BuzzFeed is reportedly poised to shed a third of its UK employees as part of an ongoing global redundancy drive, with the news coming amid a failure to meet revenue targets.
In the UK BuzzFeed slumped to a £3.3m loss despite efforts to shore up its flagging fortunes, and according to a report in the Telegraph the firm told employees earlier this week that it was proposing to cut 45 roles across its commercial and editorial operations.
Of the 76 journalists at the young company, 23 are believed to be facing redundancy. BuzzFeed employs 140 people in London.
Laura Davison, NUJ national organiser, said: "The whole union will have been shocked by the scale of what is being put forward and will be rallying behind our members at risk of redundancy. At a time when other organisations are investing in digital for the long term, cutting back staff with these skills seems perverse. The staff are BuzzFeed's greatest asset and I'm sure they will have strong alternative proposals to put forward during the consultation period.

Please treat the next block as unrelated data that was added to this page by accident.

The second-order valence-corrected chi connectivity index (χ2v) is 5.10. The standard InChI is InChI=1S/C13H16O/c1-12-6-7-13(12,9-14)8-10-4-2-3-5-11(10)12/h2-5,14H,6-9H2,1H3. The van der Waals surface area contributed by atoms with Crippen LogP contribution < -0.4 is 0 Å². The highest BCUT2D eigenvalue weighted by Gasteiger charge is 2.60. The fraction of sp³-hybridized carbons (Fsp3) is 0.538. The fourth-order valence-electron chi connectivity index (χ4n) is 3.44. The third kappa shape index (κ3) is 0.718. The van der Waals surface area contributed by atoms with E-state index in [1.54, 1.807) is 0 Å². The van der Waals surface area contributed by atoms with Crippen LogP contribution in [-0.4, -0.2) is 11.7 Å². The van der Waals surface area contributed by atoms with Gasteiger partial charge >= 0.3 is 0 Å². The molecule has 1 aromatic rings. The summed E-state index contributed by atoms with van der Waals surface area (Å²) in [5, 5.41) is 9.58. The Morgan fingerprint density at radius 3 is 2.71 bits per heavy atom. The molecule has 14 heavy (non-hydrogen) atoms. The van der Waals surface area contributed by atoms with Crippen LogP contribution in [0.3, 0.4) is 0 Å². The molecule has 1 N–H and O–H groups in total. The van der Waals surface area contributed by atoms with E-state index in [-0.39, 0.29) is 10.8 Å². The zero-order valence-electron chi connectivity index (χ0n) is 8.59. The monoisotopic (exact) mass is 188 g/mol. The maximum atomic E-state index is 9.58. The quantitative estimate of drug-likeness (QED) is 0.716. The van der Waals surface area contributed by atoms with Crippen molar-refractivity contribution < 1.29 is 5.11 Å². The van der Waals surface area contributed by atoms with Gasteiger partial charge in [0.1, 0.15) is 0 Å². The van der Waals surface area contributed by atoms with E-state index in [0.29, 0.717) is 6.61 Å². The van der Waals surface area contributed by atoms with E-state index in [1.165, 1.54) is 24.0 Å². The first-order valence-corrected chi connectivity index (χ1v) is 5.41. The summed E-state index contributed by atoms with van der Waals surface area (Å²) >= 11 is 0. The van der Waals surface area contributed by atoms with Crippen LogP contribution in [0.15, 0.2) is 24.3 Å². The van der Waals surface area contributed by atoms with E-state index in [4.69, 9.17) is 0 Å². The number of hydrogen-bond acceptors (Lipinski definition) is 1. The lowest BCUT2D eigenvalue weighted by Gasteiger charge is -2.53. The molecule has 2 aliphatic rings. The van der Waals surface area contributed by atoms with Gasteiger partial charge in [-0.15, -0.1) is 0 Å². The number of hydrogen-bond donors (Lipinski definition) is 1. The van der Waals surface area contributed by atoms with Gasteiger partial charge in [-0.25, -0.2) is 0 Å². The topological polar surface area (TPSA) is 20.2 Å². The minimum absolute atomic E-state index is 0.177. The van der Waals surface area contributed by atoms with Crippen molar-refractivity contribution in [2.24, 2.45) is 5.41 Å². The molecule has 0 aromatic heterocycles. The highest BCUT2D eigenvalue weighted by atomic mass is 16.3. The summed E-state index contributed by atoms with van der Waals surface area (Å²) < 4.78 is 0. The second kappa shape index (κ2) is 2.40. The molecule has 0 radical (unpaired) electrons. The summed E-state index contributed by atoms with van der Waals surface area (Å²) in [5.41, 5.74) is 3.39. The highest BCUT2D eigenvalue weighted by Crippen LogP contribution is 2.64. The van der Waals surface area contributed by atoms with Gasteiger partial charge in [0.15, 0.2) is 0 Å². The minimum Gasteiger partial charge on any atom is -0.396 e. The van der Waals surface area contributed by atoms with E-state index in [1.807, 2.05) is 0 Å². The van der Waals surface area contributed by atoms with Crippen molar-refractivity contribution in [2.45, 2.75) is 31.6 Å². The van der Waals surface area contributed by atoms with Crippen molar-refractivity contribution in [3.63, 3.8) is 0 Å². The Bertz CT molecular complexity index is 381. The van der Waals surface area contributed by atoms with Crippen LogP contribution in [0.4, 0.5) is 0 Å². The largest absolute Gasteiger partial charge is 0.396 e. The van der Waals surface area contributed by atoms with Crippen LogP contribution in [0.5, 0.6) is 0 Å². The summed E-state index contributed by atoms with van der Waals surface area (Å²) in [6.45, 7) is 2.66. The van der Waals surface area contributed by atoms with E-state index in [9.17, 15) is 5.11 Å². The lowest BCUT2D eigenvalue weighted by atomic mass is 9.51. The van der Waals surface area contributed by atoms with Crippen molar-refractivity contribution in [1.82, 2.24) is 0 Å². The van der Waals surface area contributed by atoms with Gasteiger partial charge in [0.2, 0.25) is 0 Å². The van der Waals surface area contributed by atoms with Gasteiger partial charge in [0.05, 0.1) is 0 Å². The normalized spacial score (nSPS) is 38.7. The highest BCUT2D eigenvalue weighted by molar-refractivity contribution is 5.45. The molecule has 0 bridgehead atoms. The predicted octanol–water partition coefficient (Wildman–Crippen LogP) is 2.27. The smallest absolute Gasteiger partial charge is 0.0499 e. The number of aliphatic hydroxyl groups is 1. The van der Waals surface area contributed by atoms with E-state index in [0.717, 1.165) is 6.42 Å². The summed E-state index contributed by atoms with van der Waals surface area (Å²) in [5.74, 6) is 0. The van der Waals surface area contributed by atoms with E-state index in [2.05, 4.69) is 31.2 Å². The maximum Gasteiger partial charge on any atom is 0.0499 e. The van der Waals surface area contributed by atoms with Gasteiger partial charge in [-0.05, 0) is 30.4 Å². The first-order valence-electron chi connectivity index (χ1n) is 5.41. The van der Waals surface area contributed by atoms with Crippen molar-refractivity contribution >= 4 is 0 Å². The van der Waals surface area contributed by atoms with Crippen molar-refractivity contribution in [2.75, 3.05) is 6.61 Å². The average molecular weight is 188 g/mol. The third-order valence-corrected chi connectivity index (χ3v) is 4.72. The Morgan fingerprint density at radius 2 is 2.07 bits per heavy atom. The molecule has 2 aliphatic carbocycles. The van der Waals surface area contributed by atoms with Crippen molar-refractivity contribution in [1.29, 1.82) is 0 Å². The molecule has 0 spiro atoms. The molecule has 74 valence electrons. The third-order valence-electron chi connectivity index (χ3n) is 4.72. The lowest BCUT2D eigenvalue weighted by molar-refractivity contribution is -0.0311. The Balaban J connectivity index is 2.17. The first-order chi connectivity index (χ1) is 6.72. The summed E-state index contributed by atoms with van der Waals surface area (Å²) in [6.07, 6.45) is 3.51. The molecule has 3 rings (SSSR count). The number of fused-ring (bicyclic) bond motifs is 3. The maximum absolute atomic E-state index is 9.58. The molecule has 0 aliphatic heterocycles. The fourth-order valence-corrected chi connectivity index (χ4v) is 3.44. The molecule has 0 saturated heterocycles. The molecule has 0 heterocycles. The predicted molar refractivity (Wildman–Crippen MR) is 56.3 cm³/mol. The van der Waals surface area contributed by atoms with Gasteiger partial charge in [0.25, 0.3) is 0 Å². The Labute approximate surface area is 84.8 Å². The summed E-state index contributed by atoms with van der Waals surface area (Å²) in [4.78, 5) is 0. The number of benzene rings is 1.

"The situation demonstrates again the importance of a strong collective voice in the workplace. As the union is currently battling with redundancies across local newspaper groups such as Newsquest, it is deeply worrying to see such a trail-blazing digital enterprise to be in such trouble. It has sent a chill throughout the whole industry. That is why the union has called for an independent inquiry in the media in the UK. With Google and Facebook hoovering up virtually all digital advertising, there are huge questions to be answered for the future of journalism."
The comes in the midst of ongoing efforts from the media firm to diversify its revenue streams outside of native advertising. In August, it dropped its longstanding opposition to conventional digital banner ads in a bid to make it less reliant on driving traffic to promoted posts.
Rival platform Mashable is pursuing its own round of cuts with new owner Ziff Davis keen to minimise outgoings despite picking up the digital news platform at a rock bottom price of just $50m.